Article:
Jolien D'Hoore takes second Women's Tour win after crash marred stage three

Former world time trial champion Lisa Brennauer finishes second to move into overall lead after Marianne Vos crashes out

(Image credit: Getty Images)

Jolien D’Hoore once again stamped her name on the Women’s Tour with a second stage victory at Blenheim Palace on Wednesday.

Again her win came off the back another imperious lead out from her Boels-Dolmans team-mates, leading her into the final corner, through the narrow gates to the palace in third place.

She was then able to open her sprint, crossing the line ahead of Lisa Brennauer (WNT-Rotor) and Demi Vollering (Parkhotel-Valkenburg).

Bonus seconds earned from that second place mean Brennauer now leads the race overall by three seconds ahead of last year's winner Coryn Rivera (Sunweb).

The day was marred by a huge crash early in the race which took out the general classification leader Marianne Vos (CCC-Liv). One of about 30 riders who went down, Vos was taken to hospital, obviously abandoning the race.

The incident caused the race to be halted for some 30 minutes while race medical staff dealt with the casualties, and was only re-started when medical cover had been restored to the peloton.

Lizzie Deignan (Trek-Segafredo) also went down in the crash, and again in a second incident later on, and now sits third overall, just four seconds back.

Though she reported no injuries at the finish, in total nine riders abandoned the race as a result of the crashes.

How it happened

With the main climbs coming in the opening 22km, the peloton could have taken it easy, instead the race exploded on the opening ascent to Pishill.

Defending the mountains classification, Boels-Dolmans rider Christine Majerus led the way only for Anna Plichta (Trek-Segafredo) to attack solo. The Polish rider had been a breakaway specialist in the recent Emakumeen Bira, which the team won, and the peloton seemed to be in two minds as to whether to let her go.

She led by over a minute over Britwell Hill, but that was closed down to 12 seconds shortly afterwards, before regaining the advantage in the ensuing kilometres.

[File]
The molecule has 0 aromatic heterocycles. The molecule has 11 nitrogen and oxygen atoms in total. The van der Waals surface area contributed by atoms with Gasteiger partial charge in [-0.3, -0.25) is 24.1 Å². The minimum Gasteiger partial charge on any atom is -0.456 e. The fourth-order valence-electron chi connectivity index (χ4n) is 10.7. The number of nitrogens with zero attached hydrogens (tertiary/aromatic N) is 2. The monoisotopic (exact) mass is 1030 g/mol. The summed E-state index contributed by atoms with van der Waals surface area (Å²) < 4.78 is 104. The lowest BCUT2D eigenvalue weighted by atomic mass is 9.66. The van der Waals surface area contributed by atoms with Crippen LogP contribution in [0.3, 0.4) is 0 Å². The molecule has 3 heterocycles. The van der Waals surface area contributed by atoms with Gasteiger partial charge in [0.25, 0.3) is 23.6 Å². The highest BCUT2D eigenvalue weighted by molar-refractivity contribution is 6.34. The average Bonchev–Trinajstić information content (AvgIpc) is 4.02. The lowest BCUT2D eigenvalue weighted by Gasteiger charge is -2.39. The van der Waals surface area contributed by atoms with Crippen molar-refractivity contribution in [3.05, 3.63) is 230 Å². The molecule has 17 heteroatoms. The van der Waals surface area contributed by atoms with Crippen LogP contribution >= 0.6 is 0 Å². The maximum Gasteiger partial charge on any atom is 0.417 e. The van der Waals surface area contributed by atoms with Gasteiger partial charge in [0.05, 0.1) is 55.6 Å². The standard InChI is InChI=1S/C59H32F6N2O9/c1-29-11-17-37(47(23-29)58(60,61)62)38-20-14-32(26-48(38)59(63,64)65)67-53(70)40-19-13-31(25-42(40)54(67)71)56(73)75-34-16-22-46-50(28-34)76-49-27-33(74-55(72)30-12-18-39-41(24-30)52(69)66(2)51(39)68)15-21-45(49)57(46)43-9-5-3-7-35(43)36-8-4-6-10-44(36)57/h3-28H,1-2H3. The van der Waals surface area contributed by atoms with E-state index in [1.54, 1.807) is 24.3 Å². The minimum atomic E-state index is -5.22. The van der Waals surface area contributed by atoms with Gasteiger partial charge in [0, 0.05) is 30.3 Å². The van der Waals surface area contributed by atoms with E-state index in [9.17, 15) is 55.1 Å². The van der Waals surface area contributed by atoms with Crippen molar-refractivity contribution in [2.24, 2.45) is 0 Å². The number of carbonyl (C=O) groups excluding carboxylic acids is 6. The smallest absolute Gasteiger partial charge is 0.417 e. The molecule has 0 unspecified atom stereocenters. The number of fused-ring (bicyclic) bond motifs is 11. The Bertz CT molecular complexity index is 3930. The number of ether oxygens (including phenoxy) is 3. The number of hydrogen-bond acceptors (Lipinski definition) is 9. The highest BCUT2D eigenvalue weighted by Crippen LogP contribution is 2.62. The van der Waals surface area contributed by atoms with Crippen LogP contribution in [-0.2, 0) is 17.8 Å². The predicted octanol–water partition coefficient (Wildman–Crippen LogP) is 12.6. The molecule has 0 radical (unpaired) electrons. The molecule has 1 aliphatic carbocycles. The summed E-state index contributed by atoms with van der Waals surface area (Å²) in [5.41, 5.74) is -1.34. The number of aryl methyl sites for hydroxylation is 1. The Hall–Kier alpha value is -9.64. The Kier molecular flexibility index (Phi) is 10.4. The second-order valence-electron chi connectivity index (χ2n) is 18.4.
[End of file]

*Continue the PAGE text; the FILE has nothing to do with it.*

By the time she reached Goring, after 44km her advantage was back out to 1.10, as the bunch finally settled.

After the crash, when the race re-started Plichta was allowed to resume her lead at 48 seconds, though it soon went out to 1-50 before the bunch reacted.

Only when they were within the closing 50km did the peloton begin a concerted chase, catching the Polish rider within 10km.

With the break caught the peloton remained busy and the pace high. Indeed the race recommenced after the neutralisation some 25 minutes behind the slowest estimated schedule, but by the time it finished it was back on course, the pace high to prevent the numerous attacks in the closing third of the day. 

Only approaching the line at Blenheim Palace did the peloton settle as a bunch kick became inevitable.

At 158.9km, Thursday's fourth stage is the longest of the week. Starting in Warwick, it heads to Burton Dassett Country Park, near Royal Leamington Spa, and features the event's first ever hilltop finish, the line being at the top of the third ascent.


Women’s Tour, stage three: Henley-on-Thames to Benheim Palace (145.1km)

1. Jolien D’hoore (Bel) Boels-Dolmans, in 3-46-04

2. Lisa Brennauer (Ger) WNT-Rotor

3. Demi Vollering (Ned) Parkhotel-Valkenburg

4. Roxanne Fournier (Fra) Movistar

5. Sarah Roy (Aus) Mitchelton-Scott

6. Lizzie Deignan (GBr) Trek-Segafredo

7. Eugénie Duval (Fra) FDJ Futuroscope Nouvelle Aquitaine

8. Maria Giulia Confalonieri (Ita) Valcar Cylance

9. Kasia Niewidoma (Pol) Canyon-SRAM

10. Sofia Bertizzolo (Ita) Virtu, all at same time

General classification after stage three

1. Lisa Brennauer (Ger) WNT-Rotor, in 9-29-23

2. Coryn Rivera (USA) Sunweb, at 03 sec

3. Lizzie Deignan (GBr) Trek-Segafredo, at 04 sec

4. Amy Pieters (Ned) Boel-Dolmans, at same time

5. Sarah Roy (Aus) Mitchelton-Scott, at 06 sec

6. Jolien D’hoore (Bel) Boels-Dolmans, at 08 sec

7. Roxanne Fournier (Fra) Movistar, at 10 sec

8. Maria Giulia Confalonieri (Ita) Valcar Cylance

10. Susanne Andersen (Nor) Sunweb, all at same time

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Owen Rogers is an experienced journalist, covering professional cycling and specialising in women's road racing. He has followed races such as the Women's Tour and Giro d'Italia Donne, live-tweeting from Women's WorldTour events as well as providing race reports, interviews, analysis and news stories. He has also worked for race teams, to provide post race reports and communications.